Terri’s Biga Recipe

By Published On: December 10th, 20194.3 min readCategories: Recipes

The secret to great bread is old dough. Not the “hey, I found this package of ready-bake biscuits at the back of the fridge” type of old dough, but the kind that turns a pretty good loaf into a delicious toasty, tangy, chewy, sensory delight.

Old dough is the magic behind sourdough as well as many Italian, French and other breads and goes by names like “biga”, “poolish” and “starter.” Bakers call these “pre-ferments”, but it’s more accurate to call them “initial ferments” since what you’re doing is fermenting yeast over many hours or days to produce aromas, flavors and textures in your bread that are richer and more complex than those of fresh yeasts.

While I have a number of old doughs in my fridge, the one I go to most often is the Italian version known as biga. Biga is a basic ingredient in Italian breads like Chibatta, but it’s also my the key ingredient in day-to-day breads like Hoagie rolls and whole wheat. Over time I’ve managed to “tune” the yeast in my biga to produce nutty sweet aromas and flavors with just the right amount of chewiness that pushes just about any bread I make from “good” to “great” (or “okay” to “good” — sometimes I goof).

Here’s how to make your own biga:

Equipment needed:

  • Bowl
  • Mixer
  • Wide-mouth quart or similar sized jar with a large mouth (big enough to get a large spoon or your hand into)


  • 2-½ cups bread flour
  • ½ teaspoon instant yeast*
  • ¾-1-1/4 cup room temperature water

Making Your Biga

Step 1 – Mix 2 cups of flour and the yeast in a large bowl, Add about ¾ cup of water and mix it at low speed for 1 to 2 minutes until it makes a rough ball. As you’re mixing, add water and/or flour until you’ve got dough that’s just a little sticky.

Step 2 – Give your work surface a dusting of flour and move your dough to it. Knead for 5 minutes or so — long enough to make the dough pliable but still a little sticky (when in doubt, it’s better to be too sticky is better than too dry).

Step 3
– Lightly oil a bowl and put your dough in it. Cover it with plastic wrap and let it sit at room temperature until it’s nearly doubled in size (usually 2-4 hours).

Step 4 – Coat the inside of your quart jar with oil. Knead your dough in the bowl to de-gas it, then squeeze the dough into your jar. Cover it with plastic wrap and put it in the refrigerator to rest for at least 12 hours.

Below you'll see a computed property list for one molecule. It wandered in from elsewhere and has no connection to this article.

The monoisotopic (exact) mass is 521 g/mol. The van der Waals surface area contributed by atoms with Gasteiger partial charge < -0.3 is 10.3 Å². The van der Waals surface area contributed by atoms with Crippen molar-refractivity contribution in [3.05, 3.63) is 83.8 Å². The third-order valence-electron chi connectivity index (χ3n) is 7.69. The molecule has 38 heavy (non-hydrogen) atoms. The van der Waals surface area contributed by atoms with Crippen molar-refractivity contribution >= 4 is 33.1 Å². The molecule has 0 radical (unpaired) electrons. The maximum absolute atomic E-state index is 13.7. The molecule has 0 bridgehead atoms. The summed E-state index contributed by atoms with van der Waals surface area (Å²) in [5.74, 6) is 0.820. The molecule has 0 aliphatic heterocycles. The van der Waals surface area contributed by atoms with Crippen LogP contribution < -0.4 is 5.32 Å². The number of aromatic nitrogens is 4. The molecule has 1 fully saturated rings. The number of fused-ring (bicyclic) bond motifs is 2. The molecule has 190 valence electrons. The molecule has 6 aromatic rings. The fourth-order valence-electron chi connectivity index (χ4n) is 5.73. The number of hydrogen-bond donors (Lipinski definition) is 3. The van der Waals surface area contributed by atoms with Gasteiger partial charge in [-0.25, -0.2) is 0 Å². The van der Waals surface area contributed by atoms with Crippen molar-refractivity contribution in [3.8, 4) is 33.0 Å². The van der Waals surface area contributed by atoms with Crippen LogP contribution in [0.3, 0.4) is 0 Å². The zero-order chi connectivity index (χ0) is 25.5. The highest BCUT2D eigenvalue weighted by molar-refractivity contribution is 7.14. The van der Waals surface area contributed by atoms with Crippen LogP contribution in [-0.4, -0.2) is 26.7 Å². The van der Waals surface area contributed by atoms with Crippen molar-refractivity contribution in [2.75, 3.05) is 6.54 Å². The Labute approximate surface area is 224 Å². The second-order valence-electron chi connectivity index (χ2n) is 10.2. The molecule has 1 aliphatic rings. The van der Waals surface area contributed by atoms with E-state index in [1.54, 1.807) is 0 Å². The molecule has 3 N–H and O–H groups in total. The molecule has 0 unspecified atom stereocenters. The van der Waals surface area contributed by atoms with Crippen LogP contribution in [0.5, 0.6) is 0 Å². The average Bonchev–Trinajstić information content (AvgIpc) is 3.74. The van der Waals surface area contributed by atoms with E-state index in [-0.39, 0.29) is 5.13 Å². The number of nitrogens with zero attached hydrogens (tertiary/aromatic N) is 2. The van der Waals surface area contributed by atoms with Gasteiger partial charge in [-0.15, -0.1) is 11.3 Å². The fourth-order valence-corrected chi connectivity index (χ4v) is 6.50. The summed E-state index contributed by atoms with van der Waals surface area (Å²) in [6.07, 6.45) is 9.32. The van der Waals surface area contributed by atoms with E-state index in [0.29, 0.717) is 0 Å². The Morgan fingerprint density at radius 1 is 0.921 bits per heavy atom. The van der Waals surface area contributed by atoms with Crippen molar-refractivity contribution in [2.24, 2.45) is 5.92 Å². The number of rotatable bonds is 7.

A jar of Terri’s biga (right) about to be re-charged with bread flour

Using Your Biga

Make sure to let your biga rest in your refrigerator for at least 12 hours — a full 24 is better — before using. Once it’s ready, take it out and let it warm to room temperature before adding it to your bread. For recipes that specifically call for biga, use the amount in the recipe. For recipes that don’t have biga, simply add 1/4- to ½ cup of biga to your dough when you’re mixing it.

If you don’t plan on using all your biga right away, you can store it for up to 3 weeks in the refrigerator, or freeze it for up to a year.

Cultivating and Nurturing Your Biga

The magic in Biga is the yeast. When you first make your biga, the yeast is straight out of the package and the same as any other yeast from that manufacturer. But as that yeast colony grows, doubling every 90 minutes or so, the sugar and byproduct levels change, causing the yeast’s offspring to change as well.

Within 24 hours the yeast colony in your biga is entirely unique and produce scents, flavors and textures unlike any other. The longer that colony grows, the more distinct its traits will become, as will the breads you make with that biga.

In order to keep your biga thriving you need to “feed” it every so often by adding fresh flour. Once every 1 to 3 days take your biga out of the refrigerator, remove half (bake with it, give it to a friend, toss it) and allow the remainder to warm to room temperature. Then mix in 1 cup of fresh flour (add a little room temperature water if it gets too dry to mix), let it stand for 30 minutes, re-cover the container with plastic wrap and return it to the fridge.

Because old yeast colonies tend to die out, many recommend starting a fresh biga every 3 months. If you happen to like the flavors and textures your old biga is producing, you can keep it going by making a fresh biga and blending it with the old one within 3 to 6 hours. That boost of new yeast genes will re-invigorate the colony allowing you to keep you biga going for years.

* I use instant yeast rather than dry activated yeast because it has a higher concentration of active yeast doesn’t require mixing with water before using.

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About the Author

author avatar
Terri Osterfeld
I'm Sage's wife and the real person in charge of Sage's Acre. He gets the yard, I get the house and the kitchen (unless I need him to do something in the house). I love making comfort food and baking, especially bread. I have no special training, but I did raise a herd of children and burned plenty before I perfected my technique. I love the simple, practical and homegrown. I also have a weakness for dachshunds (don't judge!).


  1. […] * High Gluten flour is the type of flour used in bagels, certain pizza dough and breads. The gluten makes the bread denser and chewier. If you can’t find it in your local store, it’s sold online and at restaurant suppliers including stores like Costco, Smart & Final, Sam’s Club, etc. If you can’t find it at any of those places, substitute bread flour and a tablespoon of Biga (recipe here). […]

  2. […] techniques go by names like “biga” or “old dough” (my recipe is here), “Poolish” or “dough starter” and one of the most common, “pâte […]

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